arts

An artist tried to send Londoners a free print -- but thousands have been stolen

Published 27th October 2020
Credit: STIK/From Metropolitan Police
An artist tried to send Londoners a free print -- but thousands have been stolen
Written by Rob Picheta, CNNLondon
Thousands of prints by the street artist STIK, which were intended to be distributed as a gift to London residents after months of hardship during the coronavirus pandemic, have been stolen, police said on Tuesday.
STIK had arranged for 100,000 copies of his artwork "Holding Hands" to be sent to residents in the northeast London borough of Hackney free of charge, distributing them through the local newspaper Hackney Today.
But after many locals said they never received a print, the graffiti artist's studio discovered the works being sold online.
Police have launched an investigation and a "large amount" of the prints remain unaccounted for, the Metropolitan Police said in a statement.
"After everything residents have gone through recently with Covid-19 and lockdown, STIK's intention was for every household in Hackney to have a single copy of the poster as a gift to either keep or sell," the police said.
Stik at a viewing of his work in 2012.
Stik at a viewing of his work in 2012. Credit: Ben A. Pruchnie/Getty Images Europe/Getty Images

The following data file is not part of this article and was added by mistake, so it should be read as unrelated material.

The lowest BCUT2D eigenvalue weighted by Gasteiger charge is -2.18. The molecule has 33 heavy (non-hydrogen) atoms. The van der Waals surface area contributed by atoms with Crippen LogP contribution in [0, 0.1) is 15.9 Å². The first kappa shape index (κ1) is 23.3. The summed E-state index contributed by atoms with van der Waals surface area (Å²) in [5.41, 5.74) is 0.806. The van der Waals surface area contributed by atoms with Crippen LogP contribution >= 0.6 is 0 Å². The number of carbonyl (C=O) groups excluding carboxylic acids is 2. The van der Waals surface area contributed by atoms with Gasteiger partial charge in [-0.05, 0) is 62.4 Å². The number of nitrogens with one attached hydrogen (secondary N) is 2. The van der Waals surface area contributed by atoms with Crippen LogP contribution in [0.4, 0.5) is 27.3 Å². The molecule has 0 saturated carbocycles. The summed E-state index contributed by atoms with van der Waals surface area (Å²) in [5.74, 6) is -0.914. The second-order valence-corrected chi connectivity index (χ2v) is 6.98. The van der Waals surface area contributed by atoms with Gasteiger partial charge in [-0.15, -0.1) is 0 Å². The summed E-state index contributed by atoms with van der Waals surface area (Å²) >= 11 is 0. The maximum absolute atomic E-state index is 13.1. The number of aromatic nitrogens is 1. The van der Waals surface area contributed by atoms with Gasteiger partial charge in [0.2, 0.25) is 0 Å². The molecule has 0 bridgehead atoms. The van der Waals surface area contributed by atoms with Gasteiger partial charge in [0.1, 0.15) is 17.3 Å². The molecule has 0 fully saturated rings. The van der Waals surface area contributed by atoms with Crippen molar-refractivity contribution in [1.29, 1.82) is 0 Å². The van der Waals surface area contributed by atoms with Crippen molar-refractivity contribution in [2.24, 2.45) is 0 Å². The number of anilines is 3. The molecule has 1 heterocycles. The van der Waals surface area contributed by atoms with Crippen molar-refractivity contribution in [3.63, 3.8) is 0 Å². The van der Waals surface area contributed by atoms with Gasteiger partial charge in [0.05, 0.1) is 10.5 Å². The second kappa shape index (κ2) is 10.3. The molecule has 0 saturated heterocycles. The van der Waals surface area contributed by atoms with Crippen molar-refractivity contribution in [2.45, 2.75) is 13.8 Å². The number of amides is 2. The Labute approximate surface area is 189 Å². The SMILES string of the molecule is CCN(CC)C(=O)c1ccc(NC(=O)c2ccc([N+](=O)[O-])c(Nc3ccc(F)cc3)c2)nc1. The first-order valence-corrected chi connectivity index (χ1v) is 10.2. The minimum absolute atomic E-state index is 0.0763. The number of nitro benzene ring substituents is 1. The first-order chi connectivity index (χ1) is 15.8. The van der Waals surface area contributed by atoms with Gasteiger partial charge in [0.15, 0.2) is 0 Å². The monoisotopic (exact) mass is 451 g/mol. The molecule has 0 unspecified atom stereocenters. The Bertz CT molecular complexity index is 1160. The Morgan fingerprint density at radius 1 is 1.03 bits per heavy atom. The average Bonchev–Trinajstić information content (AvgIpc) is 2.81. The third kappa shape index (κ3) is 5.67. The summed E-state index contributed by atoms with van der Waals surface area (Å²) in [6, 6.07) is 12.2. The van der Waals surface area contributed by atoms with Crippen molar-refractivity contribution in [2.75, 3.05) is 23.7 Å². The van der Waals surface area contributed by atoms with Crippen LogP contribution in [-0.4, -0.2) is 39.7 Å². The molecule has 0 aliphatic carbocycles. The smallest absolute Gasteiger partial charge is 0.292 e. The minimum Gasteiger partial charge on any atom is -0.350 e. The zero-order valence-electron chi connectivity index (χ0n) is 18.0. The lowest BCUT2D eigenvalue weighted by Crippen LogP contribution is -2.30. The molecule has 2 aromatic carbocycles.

"These artworks were intended as a gift to the people of Hackney, any which are returned will be re-distributed to those who missed out," the artist added.
The 2016 artwork features two stick figures holding hands, and is printed on different colored backgrounds.
Police said STIK paid "a substantial amount of money" himself to meet the printing costs required to distribute the work around Hackney.
"It appears at this stage that somewhere along the supply and distribution chain, boxes containing thousands of copies of the print have been taken without permission and sold on," James Readman of the Met Police's Central East Command Unit said.
STIK is known for painting simplistic scenes featuring stick figures with wide bodies.
The artist, whose work appears across London, once painted a giant mural on the side of a condemned tower block in Ealing, west London.
"STIK's posters were intended as a gift for Hackney's residents after months of huge uncertainty and challenge. It is therefore disappointing to learn that an individual or group of individuals has chosen to steal them for personal gain," Hackney Council said.
"This has left residents who missed out upset and we are grateful to STIK and to everyone who has worked hard on the delivery of these posters and will do all we can to have them returned."